Pupils are polite and courteous and work hard in most lessons, although they do not always take enough care to present their work neatly. They generally behave well and when behaviour does occasionally fall below the school's high expectations, either in lessons or at break times, members of staff usually take swift steps to ensure that others are not significantly affected. Nearly all pupils enjoy school, with several commenting on the exciting way that activities beyond lessons are used to enrich the already good curriculum. Creativity is fostered very imaginatively, with provision in music being outstanding. Pupils are very positive about the way they are encouraged to learn to play a musical instrument and there is a very high uptake for this. There are many opportunities for public performance, with the school's Samba band recently participating in a children's parade through the centre of Brighton and pupils in Year 4 taking part in an opera workshop at Glyndebourne. Pupils produce very high quality work in art, and this work is attractively displayed around the school. Pupils also like being able to learn Spanish, because 'it will help us when we go to secondary school'. The school's extensive efforts to promote positive lifestyles are reflected in the pupils' good knowledge of how to stay safe and their excellent understanding of the importance of adopting healthy lifestyles. Although the school has no playing field, members of staff compensate for this remarkably well. There are many sporting activities and pupils compete very successfully against other schools in sports such as rugby, football, netball, athletics and cross-country. Pupils are very comfortable with the school's decision not to allow unhealthy snacks at playtime, and they provide good challenge to outside caterers by talking to them about how to make school lunches even healthier.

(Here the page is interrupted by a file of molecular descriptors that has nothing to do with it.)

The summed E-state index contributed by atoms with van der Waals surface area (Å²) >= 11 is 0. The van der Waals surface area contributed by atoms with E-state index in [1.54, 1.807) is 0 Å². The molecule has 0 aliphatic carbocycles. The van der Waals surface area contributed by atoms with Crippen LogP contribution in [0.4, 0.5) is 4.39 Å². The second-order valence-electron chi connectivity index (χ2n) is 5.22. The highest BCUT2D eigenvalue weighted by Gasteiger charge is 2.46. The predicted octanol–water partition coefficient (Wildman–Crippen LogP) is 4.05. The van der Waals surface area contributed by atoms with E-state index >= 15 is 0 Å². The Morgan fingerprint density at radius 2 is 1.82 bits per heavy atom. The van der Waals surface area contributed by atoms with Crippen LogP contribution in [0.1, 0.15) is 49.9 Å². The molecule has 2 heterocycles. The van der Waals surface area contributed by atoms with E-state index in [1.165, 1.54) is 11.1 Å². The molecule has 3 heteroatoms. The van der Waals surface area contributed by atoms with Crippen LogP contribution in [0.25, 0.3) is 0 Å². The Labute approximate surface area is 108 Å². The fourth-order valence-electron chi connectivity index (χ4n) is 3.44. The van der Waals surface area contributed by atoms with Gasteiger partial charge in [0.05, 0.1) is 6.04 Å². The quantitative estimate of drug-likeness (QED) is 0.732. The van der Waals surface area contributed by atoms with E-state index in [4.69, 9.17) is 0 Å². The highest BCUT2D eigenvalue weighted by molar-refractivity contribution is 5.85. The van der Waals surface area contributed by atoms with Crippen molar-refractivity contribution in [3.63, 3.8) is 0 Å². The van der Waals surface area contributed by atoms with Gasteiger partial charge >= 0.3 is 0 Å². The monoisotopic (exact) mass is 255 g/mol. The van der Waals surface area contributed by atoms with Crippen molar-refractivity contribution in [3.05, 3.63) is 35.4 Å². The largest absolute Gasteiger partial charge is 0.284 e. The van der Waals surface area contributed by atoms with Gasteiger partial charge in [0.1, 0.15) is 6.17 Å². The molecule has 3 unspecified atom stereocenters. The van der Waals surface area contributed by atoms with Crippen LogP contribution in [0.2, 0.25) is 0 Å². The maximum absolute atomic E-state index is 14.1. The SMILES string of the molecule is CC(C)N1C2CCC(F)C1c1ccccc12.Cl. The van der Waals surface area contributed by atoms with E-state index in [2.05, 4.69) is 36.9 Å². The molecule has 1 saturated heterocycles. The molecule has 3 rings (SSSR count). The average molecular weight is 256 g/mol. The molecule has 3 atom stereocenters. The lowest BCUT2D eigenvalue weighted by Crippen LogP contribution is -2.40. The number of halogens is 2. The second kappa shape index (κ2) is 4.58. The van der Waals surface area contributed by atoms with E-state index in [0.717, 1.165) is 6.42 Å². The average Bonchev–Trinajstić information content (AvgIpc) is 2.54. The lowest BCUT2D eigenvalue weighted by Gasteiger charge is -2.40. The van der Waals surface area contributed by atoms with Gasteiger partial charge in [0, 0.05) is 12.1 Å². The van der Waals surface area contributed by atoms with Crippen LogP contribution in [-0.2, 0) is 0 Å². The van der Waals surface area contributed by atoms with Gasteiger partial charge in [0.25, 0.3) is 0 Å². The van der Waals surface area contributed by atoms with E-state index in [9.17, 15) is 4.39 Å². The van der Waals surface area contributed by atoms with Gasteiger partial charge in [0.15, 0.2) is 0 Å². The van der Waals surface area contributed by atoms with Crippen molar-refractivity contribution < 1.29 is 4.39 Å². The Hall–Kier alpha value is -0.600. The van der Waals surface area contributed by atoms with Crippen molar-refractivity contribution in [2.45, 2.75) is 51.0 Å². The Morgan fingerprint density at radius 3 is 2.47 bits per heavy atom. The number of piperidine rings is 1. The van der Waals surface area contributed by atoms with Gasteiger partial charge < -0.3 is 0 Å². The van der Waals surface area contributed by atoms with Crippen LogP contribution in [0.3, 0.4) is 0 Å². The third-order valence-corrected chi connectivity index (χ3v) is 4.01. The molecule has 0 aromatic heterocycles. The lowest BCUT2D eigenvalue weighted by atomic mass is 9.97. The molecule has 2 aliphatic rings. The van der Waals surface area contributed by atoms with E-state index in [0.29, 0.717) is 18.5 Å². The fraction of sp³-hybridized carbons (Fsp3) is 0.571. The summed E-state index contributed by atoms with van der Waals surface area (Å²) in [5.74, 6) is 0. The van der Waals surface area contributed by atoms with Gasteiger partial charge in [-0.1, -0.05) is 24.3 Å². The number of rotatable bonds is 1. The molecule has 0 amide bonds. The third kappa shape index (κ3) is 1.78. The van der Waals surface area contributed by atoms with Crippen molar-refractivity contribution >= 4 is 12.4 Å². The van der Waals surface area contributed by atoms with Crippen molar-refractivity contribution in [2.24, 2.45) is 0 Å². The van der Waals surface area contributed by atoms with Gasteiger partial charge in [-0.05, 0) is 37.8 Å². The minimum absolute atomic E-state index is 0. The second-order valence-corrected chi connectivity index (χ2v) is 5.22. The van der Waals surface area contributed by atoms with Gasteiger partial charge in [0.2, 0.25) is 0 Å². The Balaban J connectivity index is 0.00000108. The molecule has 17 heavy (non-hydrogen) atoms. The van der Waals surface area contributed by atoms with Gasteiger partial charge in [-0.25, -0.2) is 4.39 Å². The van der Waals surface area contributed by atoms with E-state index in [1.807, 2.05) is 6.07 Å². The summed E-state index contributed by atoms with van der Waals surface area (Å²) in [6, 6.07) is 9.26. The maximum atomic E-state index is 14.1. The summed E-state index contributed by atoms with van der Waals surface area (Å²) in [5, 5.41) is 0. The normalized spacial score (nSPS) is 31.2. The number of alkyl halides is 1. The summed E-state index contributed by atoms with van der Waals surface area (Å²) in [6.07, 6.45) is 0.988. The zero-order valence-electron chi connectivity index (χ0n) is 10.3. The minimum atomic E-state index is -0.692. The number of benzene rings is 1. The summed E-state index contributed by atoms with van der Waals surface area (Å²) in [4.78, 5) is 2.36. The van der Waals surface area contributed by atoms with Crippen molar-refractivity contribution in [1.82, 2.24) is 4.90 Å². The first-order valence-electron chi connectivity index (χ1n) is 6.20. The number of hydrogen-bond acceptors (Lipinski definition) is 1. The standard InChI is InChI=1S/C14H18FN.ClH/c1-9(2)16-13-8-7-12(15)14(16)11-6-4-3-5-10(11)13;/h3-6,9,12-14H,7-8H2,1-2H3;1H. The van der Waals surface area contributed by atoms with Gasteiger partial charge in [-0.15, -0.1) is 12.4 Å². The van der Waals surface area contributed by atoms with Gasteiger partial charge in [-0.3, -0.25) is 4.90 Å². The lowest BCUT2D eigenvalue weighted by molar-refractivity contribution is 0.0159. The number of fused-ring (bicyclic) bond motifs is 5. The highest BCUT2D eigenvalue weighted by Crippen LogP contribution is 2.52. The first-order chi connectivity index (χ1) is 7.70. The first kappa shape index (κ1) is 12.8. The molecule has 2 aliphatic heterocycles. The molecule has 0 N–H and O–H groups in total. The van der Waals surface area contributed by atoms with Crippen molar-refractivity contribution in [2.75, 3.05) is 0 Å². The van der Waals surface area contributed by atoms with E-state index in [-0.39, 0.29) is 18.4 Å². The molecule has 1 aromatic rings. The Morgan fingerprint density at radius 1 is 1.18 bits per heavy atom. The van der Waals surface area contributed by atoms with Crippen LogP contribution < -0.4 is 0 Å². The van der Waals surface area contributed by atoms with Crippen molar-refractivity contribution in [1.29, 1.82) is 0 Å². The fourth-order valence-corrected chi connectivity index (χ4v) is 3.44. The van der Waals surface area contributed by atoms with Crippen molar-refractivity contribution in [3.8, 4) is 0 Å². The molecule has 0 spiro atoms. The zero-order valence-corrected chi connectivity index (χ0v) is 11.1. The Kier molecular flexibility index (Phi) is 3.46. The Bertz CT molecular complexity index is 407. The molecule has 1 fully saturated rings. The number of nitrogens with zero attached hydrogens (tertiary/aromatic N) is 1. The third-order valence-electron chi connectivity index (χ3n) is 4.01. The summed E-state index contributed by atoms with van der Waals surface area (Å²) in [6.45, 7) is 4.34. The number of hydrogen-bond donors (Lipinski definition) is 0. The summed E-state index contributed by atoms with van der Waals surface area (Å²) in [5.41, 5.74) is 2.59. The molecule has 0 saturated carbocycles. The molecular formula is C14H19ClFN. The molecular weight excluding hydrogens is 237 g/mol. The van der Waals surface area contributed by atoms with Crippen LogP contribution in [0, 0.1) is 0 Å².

The school is well led and managed. The good work of the headteacher and other senior leaders has helped the school to continue to improve since the last inspection. There are good systems for checking how well the school is doing and this means that senior leaders are able to tackle weaknesses quickly. The school is already taking the right steps to improve further pupils' progress in mathematics. There is a strong sense of teamwork across the school and subject leaders are keen and enthusiastic. However, they do not do enough to monitor teaching and learning in their subjects by visiting lessons regularly. This means that minor inconsistencies in provision such as variations in the quality of marking are not always picked up quickly enough. Governors provide good challenge to the school, and manage available funds astutely. The school sets itself challenging targets for development and it is well placed to improve further.
The school has good links with a range of partners, including other schools, support agencies and parents. Most parents are generally happy with the school, although some rightly feel that homework sometimes lacks challenge and does not always support learning well enough. One parent summed up the views of many by commenting that, 'My daughter has always enjoyed school and is moving towards secondary school as a well-rounded and mature 11-year-old, confident and well prepared for what lies ahead.' A Year 6 pupil, talking about her time at the school, said, 'I have had fun, made many friends and learnt a lot.' Comments such as these accurately capture the essence of this successful school.
What the school should do to improve further
- Ensure that teachers always provide the right level of challenge for all pupils, especially in mathematics.
- Strengthen the role of subject leaders in monitoring teaching and learning by visiting lessons so that any minor inconsistencies are picked up more quickly.